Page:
Considering TV director James Burrow’s track record of “Will & Grace,” “Frasier” and “Cheers,” he clearly knows a good premise for a television series when he sees one. So he probably should have known better when he decided to take the reins for the new CBS series “Mike & Molly.” There are likeable characters in protagonists Molly (Melissa McCarthy, “The Back-up Plan”) and Mike (Billy Gardell, “My Name Is Earl”), but here they’re the butts of a running joke that gets not only redundant, but borderline offensive.
“Mike & Molly”
Mondays at 9:30 p.m.
“Mike & Molly” is the story of two overweight people who begin a relationship together after meeting at an Overeaters Anonymous function. Mike is a Chicago police officer, and Molly an elementary school teacher. Molly is surrounded by her well meaning, doting mother (Swoosie Kurtz, “The Rules of Attraction”) and slimmer, pot-smoking sister Victoria (Katy Mixon, “Eastbound & Down”). “Mike & Molly” is not lacking any acting talent; what it is lacking is a joke that’s not repeated every 30 seconds.
The premise centers entirely around Mike and Molly’s obvious problems with being overweight. Situations include Mike accidentally causing a folding table to break and Molly being frustrated with her mother eating a ridiculously large piece of cake right in front of her. Even Mike’s partner Carl (Reno Wilson, “Crank: High Voltage”) can’t seem to avoid taking a few cracks at his weight problems. Other topics for jokes are few and far between. They’re overweight. We get it.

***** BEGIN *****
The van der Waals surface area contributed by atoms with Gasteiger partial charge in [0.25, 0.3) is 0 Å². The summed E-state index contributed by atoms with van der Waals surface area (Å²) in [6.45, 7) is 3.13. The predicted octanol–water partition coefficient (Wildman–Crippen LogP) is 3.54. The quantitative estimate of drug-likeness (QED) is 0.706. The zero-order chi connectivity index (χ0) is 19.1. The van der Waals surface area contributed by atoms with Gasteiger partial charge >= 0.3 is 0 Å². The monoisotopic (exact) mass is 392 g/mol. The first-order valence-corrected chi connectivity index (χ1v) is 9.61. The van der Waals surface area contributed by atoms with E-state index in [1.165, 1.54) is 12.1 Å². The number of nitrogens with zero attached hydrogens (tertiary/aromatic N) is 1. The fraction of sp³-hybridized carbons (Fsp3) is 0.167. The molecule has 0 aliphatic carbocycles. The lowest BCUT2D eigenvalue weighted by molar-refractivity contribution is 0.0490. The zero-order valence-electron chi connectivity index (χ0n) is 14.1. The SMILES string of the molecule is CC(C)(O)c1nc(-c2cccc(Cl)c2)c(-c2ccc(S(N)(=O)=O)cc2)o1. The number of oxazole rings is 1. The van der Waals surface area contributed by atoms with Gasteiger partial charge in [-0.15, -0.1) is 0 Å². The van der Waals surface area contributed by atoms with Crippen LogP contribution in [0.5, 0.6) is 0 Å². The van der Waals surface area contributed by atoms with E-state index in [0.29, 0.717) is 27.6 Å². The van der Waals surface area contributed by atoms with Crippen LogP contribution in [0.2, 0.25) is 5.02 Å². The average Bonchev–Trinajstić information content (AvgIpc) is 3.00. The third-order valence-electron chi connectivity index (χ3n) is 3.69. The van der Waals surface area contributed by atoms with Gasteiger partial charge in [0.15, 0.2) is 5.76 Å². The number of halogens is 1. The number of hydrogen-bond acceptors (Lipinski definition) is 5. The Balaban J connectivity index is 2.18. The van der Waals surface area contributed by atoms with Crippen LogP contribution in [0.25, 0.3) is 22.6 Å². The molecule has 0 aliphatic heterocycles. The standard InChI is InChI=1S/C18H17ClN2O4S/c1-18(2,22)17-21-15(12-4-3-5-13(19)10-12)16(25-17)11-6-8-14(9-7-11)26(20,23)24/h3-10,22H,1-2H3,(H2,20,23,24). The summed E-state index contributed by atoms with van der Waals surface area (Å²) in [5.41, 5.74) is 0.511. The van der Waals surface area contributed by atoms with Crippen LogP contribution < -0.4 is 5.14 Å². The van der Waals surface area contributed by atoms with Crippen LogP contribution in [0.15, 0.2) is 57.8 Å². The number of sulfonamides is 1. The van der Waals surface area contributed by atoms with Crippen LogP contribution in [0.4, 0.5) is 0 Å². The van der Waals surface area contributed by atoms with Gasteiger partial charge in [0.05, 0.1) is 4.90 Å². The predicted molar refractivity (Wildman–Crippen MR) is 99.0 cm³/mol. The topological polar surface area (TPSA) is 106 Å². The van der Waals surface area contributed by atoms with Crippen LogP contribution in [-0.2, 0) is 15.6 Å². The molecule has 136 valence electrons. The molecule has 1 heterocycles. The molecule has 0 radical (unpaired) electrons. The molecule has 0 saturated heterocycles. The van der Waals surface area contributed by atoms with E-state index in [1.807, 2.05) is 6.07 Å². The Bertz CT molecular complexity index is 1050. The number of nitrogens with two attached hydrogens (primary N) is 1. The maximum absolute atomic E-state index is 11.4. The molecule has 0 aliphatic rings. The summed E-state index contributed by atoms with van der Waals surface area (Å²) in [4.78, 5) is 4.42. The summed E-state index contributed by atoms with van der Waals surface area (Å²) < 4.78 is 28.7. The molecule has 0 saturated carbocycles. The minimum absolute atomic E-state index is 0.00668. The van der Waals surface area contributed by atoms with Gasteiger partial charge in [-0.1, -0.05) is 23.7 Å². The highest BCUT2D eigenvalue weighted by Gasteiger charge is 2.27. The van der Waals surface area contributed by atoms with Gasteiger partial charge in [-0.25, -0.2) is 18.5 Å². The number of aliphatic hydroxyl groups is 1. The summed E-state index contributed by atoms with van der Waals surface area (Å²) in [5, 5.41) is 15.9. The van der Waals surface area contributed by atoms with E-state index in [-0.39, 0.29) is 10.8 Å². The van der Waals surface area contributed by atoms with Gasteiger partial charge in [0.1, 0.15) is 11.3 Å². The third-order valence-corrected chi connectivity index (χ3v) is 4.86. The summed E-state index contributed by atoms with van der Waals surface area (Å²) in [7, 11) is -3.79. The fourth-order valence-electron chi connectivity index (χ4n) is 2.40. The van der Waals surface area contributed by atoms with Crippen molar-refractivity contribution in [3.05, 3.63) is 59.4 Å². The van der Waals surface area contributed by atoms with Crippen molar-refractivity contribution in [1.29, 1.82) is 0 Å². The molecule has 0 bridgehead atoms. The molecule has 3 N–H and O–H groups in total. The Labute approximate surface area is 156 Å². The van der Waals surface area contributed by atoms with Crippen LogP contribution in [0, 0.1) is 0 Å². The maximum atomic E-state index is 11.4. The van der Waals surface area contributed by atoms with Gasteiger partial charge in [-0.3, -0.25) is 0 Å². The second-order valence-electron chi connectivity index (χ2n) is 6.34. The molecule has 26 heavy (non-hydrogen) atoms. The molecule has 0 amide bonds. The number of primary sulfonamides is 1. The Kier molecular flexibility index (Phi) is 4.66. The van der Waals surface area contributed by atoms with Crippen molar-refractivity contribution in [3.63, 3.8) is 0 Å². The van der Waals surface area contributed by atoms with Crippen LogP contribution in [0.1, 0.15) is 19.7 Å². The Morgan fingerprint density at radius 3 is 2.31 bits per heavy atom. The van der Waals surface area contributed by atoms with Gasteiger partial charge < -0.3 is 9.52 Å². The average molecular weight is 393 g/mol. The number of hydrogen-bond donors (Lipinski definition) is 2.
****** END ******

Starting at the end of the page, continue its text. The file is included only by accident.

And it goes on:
One of the only things that could make this show harder to watch would be if Mike and Molly actually let the barbs get to them. Thankfully, after only the first episode, it’s clear that they aren’t self-loathing, or the type of people who will sit on the sidelines their whole lives. Though their characters are trying to lose weight, they are content with who they are. Given the quantity of fat jokes that fly every which way in the pilot, it was quite the relief to see that Mike and Molly are able to dust themselves off and continue their pursuit to look thinner and better.
The one character who doesn’t give into the fat joke trend is Veronica. Out of the supporting cast, she is the only character who can go more than 30 seconds without uttering a weight-related crack, and she comically brings about her own flaws to provide another sense of relief. After all, she’s an avid pot smoker and only went to Molly’s OA meeting with her to help “get her laid.”
Despite Veronica’s strengths, however, “Mike and Molly” is still overstuffed with jokes on what can be a very sensitive issue to some people. The writers need to take a strong look into cutting back on their current modus operandi, or the show’s very theme may be its undoing.